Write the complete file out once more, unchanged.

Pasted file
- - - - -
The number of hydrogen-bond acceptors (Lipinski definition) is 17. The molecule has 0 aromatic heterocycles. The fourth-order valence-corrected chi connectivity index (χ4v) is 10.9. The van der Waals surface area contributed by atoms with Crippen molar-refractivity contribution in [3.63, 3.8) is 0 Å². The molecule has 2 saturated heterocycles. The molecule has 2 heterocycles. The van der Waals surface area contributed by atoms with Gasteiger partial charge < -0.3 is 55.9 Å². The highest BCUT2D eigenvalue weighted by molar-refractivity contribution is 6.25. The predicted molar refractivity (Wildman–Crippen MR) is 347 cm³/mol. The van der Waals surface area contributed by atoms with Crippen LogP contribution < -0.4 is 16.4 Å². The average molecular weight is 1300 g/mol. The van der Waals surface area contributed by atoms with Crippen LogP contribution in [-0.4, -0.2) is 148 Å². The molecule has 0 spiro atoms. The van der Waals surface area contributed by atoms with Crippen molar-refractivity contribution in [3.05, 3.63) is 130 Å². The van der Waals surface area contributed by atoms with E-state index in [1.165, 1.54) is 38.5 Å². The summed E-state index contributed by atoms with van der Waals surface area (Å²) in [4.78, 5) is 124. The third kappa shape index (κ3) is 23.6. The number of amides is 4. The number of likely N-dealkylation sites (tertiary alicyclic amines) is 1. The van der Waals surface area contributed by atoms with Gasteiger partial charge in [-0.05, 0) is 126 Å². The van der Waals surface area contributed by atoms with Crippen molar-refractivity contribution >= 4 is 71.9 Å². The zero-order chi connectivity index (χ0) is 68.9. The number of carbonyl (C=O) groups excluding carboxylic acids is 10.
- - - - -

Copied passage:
The number of hydrogen-bond acceptors (Lipinski definition) is 17. The molecule has 0 aromatic heterocycles. The fourth-order valence-corrected chi connectivity index (χ4v) is 10.9. The van der Waals surface area contributed by atoms with Crippen molar-refractivity contribution in [3.63, 3.8) is 0 Å². The molecule has 2 saturated heterocycles. The molecule has 2 heterocycles. The van der Waals surface area contributed by atoms with Gasteiger partial charge < -0.3 is 55.9 Å². The highest BCUT2D eigenvalue weighted by molar-refractivity contribution is 6.25. The predicted molar refractivity (Wildman–Crippen MR) is 347 cm³/mol. The van der Waals surface area contributed by atoms with Crippen LogP contribution < -0.4 is 16.4 Å². The average molecular weight is 1300 g/mol. The van der Waals surface area contributed by atoms with Crippen LogP contribution in [-0.4, -0.2) is 148 Å². The molecule has 0 spiro atoms. The van der Waals surface area contributed by atoms with Crippen molar-refractivity contribution in [3.05, 3.63) is 130 Å². The van der Waals surface area contributed by atoms with E-state index in [1.165, 1.54) is 38.5 Å². The summed E-state index contributed by atoms with van der Waals surface area (Å²) in [4.78, 5) is 124. The third kappa shape index (κ3) is 23.6. The number of amides is 4. The number of likely N-dealkylation sites (tertiary alicyclic amines) is 1. The van der Waals surface area contributed by atoms with Gasteiger partial charge in [-0.05, 0) is 126 Å². The van der Waals surface area contributed by atoms with Crippen molar-refractivity contribution >= 4 is 71.9 Å². The zero-order chi connectivity index (χ0) is 68.9. The number of carbonyl (C=O) groups excluding carboxylic acids is 10.